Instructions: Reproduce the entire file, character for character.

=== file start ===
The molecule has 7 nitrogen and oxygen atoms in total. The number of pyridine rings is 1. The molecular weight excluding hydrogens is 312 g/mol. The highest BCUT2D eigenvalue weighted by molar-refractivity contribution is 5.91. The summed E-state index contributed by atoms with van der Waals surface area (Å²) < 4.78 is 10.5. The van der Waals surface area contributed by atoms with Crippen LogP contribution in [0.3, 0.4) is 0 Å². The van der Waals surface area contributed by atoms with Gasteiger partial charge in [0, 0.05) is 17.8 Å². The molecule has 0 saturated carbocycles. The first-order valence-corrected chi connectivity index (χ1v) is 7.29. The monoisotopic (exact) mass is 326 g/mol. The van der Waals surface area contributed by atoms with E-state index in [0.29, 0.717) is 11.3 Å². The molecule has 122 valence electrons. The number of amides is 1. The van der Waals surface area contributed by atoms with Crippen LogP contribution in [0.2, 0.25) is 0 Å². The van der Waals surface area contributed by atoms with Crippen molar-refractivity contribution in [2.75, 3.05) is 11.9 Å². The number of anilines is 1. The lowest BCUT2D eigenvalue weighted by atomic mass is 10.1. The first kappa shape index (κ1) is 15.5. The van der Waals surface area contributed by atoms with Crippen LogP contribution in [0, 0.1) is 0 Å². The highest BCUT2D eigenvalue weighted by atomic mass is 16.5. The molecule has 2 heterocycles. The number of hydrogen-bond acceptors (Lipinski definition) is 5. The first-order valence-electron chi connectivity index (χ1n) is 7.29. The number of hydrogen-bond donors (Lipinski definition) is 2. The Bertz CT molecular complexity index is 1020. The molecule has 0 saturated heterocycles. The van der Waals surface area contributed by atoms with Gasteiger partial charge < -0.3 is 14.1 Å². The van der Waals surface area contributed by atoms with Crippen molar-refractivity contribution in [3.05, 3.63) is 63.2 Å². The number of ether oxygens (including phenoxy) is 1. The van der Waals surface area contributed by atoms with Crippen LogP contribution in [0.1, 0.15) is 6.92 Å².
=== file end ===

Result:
The molecule has 7 nitrogen and oxygen atoms in total. The number of pyridine rings is 1. The molecular weight excluding hydrogens is 312 g/mol. The highest BCUT2D eigenvalue weighted by molar-refractivity contribution is 5.91. The summed E-state index contributed by atoms with van der Waals surface area (Å²) < 4.78 is 10.5. The van der Waals surface area contributed by atoms with Crippen LogP contribution in [0.3, 0.4) is 0 Å². The van der Waals surface area contributed by atoms with Gasteiger partial charge in [0, 0.05) is 17.8 Å². The molecule has 0 saturated carbocycles. The first-order valence-corrected chi connectivity index (χ1v) is 7.29. The monoisotopic (exact) mass is 326 g/mol. The van der Waals surface area contributed by atoms with E-state index in [0.29, 0.717) is 11.3 Å². The molecule has 122 valence electrons. The number of amides is 1. The van der Waals surface area contributed by atoms with Crippen LogP contribution in [0.2, 0.25) is 0 Å². The van der Waals surface area contributed by atoms with Crippen molar-refractivity contribution in [2.75, 3.05) is 11.9 Å². The number of anilines is 1. The lowest BCUT2D eigenvalue weighted by atomic mass is 10.1. The first kappa shape index (κ1) is 15.5. The van der Waals surface area contributed by atoms with Crippen LogP contribution in [0, 0.1) is 0 Å². The highest BCUT2D eigenvalue weighted by atomic mass is 16.5. The molecule has 2 heterocycles. The number of hydrogen-bond acceptors (Lipinski definition) is 5. The first-order valence-electron chi connectivity index (χ1n) is 7.29. The number of hydrogen-bond donors (Lipinski definition) is 2. The Bertz CT molecular complexity index is 1020. The molecule has 0 saturated heterocycles. The van der Waals surface area contributed by atoms with Gasteiger partial charge < -0.3 is 14.1 Å². The van der Waals surface area contributed by atoms with Crippen molar-refractivity contribution in [3.05, 3.63) is 63.2 Å². The number of ether oxygens (including phenoxy) is 1. The van der Waals surface area contributed by atoms with Crippen LogP contribution in [0.1, 0.15) is 6.92 Å².